How painful is a stroke?

Dr. Jeffrey L. Saver, MD

It depends on the type of stroke that is occurring. The most common stroke type, ischemic (blockage) stroke, typically is not painful. Ischemic strokes cause weakness, language, visual and other brain problems, but little or no headache. In contrast, the other major stroke type, hemorrhagic (bleeding)  typicallyis painful. Hemorrhagic strokes typically produce severe headache.

Strokes are painless, but do not let that stop you from getting help. Dial 911 if you are having any of the following sudden symptoms:

  • A feeling of numbness or weakness in your face, arm, or leg (You might notice it on one side more than the other.)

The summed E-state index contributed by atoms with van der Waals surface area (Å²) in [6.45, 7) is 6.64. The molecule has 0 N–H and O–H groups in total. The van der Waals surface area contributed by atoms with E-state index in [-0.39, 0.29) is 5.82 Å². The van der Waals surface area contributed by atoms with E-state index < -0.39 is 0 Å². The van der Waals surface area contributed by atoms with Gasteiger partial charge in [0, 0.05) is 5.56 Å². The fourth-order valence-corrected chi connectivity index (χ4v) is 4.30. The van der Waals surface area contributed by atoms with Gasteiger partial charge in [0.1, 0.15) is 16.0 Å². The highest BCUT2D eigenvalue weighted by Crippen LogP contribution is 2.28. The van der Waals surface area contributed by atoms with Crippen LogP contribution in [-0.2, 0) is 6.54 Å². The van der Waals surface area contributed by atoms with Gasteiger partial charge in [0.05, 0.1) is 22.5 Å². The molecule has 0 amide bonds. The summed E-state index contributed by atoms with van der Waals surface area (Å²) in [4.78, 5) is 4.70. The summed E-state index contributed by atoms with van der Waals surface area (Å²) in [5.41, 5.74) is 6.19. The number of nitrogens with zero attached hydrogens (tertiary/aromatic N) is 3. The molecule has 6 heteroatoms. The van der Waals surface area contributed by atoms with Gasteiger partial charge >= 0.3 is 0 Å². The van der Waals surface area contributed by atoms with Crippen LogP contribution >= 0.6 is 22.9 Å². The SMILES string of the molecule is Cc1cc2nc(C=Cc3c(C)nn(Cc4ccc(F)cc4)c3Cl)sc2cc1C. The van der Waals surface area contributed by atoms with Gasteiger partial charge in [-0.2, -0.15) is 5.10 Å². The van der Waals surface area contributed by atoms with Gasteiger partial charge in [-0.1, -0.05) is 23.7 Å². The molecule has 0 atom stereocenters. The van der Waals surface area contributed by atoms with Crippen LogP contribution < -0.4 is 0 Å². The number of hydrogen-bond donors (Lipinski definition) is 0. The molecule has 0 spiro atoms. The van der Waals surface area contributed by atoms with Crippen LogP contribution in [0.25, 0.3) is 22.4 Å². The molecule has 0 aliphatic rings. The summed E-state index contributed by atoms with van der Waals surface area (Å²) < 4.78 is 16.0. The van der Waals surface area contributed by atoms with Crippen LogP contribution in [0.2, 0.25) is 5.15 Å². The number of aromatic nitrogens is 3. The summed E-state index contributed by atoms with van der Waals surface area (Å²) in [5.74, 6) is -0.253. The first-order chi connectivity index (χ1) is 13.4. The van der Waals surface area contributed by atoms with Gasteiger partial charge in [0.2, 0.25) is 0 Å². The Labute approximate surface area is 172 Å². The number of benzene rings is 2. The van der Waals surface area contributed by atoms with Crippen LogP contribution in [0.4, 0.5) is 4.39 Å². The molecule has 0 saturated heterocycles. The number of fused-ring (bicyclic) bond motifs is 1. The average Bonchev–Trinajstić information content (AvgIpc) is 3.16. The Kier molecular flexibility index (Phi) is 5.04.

• Vision problems in one or both eyes
  • Dizziness or loss of balance; difficulty walking
  • Confusion
  • Problems speaking or understanding what other people are saying
  • Severe headaches without warning or explanation

A stroke is a medical emergency that can result in death or permanent disability. If you go to an emergency room and it turns out not to be a stroke, that is cause for celebration, not embarrassment.

Generally a stroke is not painful. Sometimes you’ll have head pain or neck pain, but as a general rule it doesn’t hurt.

Strokes are typically not painful. There may be headache or neck pain, which indicate a bleeding type of stroke. More commonly symptoms of a stroke include facial drooping, arm weakness, slurred speech or having difficulty coming up with words.

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Important: This content reflects information from various individuals and organizations and may offer alternative or opposing points of view. It should not be used for medical advice, diagnosis or treatment. As always, you should consult with your healthcare provider about your specific health needs.